All Right? Kaikoura

All Right? has received a Lotteries Grant to support people in Kaikoura recover and adapt from the earthquakes and other stressors.

Over the next 12 months All Right? will work alongside the local community on a range initiatives designed to make people more aware of their wellbeing and ways to improve it. To help us out we've appointed Kaikoura local Rachel Vaughan to the All Right? team. 

Kaikoura has been through a lot - not only the shaking but also the isolation caused by damage to rail and road, and the impact of the quakes on whenua (land) and moana (sea). 

While nobody can control the environment or how long it’s going to take to get back to ‘normal’, it is possible to do the things that help us look after ourselves. All Right? is encouraging people in Kaikoura to think about the types of things they like doing to look after themselves, and finding ways to do these things more often.

Remember it is all right to reach out for extra support. You are not alone and help is available. Just call 0800 777 846.

Find out more about All Right? in Kaikoura

KaikouraLandscape

The impact of disasters on mental health

Natural disasters like the Kaikoura earthquakes have a major impact on people's mental health. In fact, international literature suggests that psychosocial recovery after a disaster can take up to ten years.

A key reason for this is that there's often a double blow – the shock and effects of the disaster itself, and then secondary, recovery-related issues such as dealing with broken homes, insurance claims, poor roading and the loss of community facilities. 

These secondary issues – sometimes called 'manmade stressors' – can be worse than the disaster itself, particularly if the recovery is long, as they erode wellbeing over time.

Recovery Graph

This graph shows the phases of psychosocial recovery that are commonly accepted around the world. Of course, the impact of a disaster will vary from person to person. People will progress through the phases at different rates and the phases may even overlap each other.

The Heroic Phase

This is the first phase following any disaster – it's a time when adrenalin is running high and there's a massive focus on saving each other and property. There's a lot of activity in this period. 

The Honeymoon Phase

This can extend from one week to several months after the disaster. It's a time when hope and optimism are at the forefront. There's a feeling that help will continue to be available and that things will return to normal soon. Typically there is a lot of help and emotional support available at this time and people feel very proud of surviving the event.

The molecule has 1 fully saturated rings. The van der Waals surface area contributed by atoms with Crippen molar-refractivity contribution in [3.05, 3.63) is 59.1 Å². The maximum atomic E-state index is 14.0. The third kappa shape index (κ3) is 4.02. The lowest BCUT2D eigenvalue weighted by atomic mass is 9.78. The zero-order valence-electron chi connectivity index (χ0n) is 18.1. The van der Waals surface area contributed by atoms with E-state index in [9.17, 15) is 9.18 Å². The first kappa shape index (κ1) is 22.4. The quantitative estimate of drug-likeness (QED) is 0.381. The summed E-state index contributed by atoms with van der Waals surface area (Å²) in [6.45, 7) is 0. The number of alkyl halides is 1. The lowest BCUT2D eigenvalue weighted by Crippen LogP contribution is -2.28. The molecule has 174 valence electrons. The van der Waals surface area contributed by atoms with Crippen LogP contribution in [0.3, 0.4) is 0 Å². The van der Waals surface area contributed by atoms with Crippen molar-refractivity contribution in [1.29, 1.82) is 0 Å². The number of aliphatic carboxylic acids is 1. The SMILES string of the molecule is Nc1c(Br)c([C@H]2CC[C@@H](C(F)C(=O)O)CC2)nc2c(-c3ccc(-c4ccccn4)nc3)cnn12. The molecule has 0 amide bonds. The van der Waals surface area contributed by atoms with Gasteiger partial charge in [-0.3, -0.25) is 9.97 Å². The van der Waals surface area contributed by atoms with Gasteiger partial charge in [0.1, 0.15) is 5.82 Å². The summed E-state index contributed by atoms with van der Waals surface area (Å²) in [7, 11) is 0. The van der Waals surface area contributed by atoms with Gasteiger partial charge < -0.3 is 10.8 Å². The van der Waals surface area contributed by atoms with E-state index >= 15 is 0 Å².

The Disillusionment Phase

This is the phase where reality sets in. People start to realise how long recovery is going to take and the red tape involved. The length and severity of this phase will depend on the extent of loss and the resources available but it can last several years. 

Several things can happen during this phase: 

  • People can feel overwhelmed. 
  • There is unrelenting stress and fatigue. 
  •  Anger increases along with depression, isolation and loneliness. 
  • There's frustration, grief, hostility and exhaustion. 
  • Financial pressures and relationship issues can emerge.
Most people will negotiate this phase without the need for long-term psychological help but anxiety and stress can continue for a long period of time. This might result in people feeling tired and exhausted, being more irritable or having trouble concentrating. This is sometimes known as “quake brain". 

Reconstruction Phase

Good news! This phase sees people gradually returning to their regular routines and life 'as normal'.

All Right? works with communities to identify and understand their situation and stressors, and empower them with strategies to get through the tough times and come our stronger and better equipped to manage their wellbeing.